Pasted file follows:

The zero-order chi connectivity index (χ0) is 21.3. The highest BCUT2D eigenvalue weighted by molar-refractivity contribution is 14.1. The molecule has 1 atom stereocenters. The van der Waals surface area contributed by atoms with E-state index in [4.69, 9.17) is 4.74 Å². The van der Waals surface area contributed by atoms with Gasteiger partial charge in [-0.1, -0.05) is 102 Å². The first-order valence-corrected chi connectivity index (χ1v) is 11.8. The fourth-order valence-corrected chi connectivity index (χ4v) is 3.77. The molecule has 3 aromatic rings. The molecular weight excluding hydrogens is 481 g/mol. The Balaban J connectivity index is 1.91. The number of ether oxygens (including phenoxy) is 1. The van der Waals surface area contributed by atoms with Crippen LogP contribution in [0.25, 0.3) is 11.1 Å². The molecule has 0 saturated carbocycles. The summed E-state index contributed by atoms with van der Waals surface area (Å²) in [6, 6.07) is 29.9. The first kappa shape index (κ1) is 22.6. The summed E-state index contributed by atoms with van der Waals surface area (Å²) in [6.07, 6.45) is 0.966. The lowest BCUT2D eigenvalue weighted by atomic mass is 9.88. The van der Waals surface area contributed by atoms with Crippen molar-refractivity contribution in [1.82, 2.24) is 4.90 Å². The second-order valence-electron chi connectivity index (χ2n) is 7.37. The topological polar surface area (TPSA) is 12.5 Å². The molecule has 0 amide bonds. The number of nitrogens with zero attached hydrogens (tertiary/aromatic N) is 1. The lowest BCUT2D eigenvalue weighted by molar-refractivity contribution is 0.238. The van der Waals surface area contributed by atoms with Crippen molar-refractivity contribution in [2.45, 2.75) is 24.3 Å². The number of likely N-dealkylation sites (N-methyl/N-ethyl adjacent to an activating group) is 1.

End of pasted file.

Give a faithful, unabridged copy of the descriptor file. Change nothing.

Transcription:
The zero-order chi connectivity index (χ0) is 21.3. The highest BCUT2D eigenvalue weighted by molar-refractivity contribution is 14.1. The molecule has 1 atom stereocenters. The van der Waals surface area contributed by atoms with E-state index in [4.69, 9.17) is 4.74 Å². The van der Waals surface area contributed by atoms with Gasteiger partial charge in [-0.1, -0.05) is 102 Å². The first-order valence-corrected chi connectivity index (χ1v) is 11.8. The fourth-order valence-corrected chi connectivity index (χ4v) is 3.77. The molecule has 3 aromatic rings. The molecular weight excluding hydrogens is 481 g/mol. The Balaban J connectivity index is 1.91. The number of ether oxygens (including phenoxy) is 1. The van der Waals surface area contributed by atoms with Crippen LogP contribution in [0.25, 0.3) is 11.1 Å². The molecule has 0 saturated carbocycles. The summed E-state index contributed by atoms with van der Waals surface area (Å²) in [6, 6.07) is 29.9. The first kappa shape index (κ1) is 22.6. The summed E-state index contributed by atoms with van der Waals surface area (Å²) in [6.07, 6.45) is 0.966. The lowest BCUT2D eigenvalue weighted by atomic mass is 9.88. The van der Waals surface area contributed by atoms with Crippen molar-refractivity contribution in [1.82, 2.24) is 4.90 Å². The second-order valence-electron chi connectivity index (χ2n) is 7.37. The topological polar surface area (TPSA) is 12.5 Å². The molecule has 0 amide bonds. The number of nitrogens with zero attached hydrogens (tertiary/aromatic N) is 1. The lowest BCUT2D eigenvalue weighted by molar-refractivity contribution is 0.238. The van der Waals surface area contributed by atoms with Crippen molar-refractivity contribution in [2.45, 2.75) is 24.3 Å². The number of likely N-dealkylation sites (N-methyl/N-ethyl adjacent to an activating group) is 1.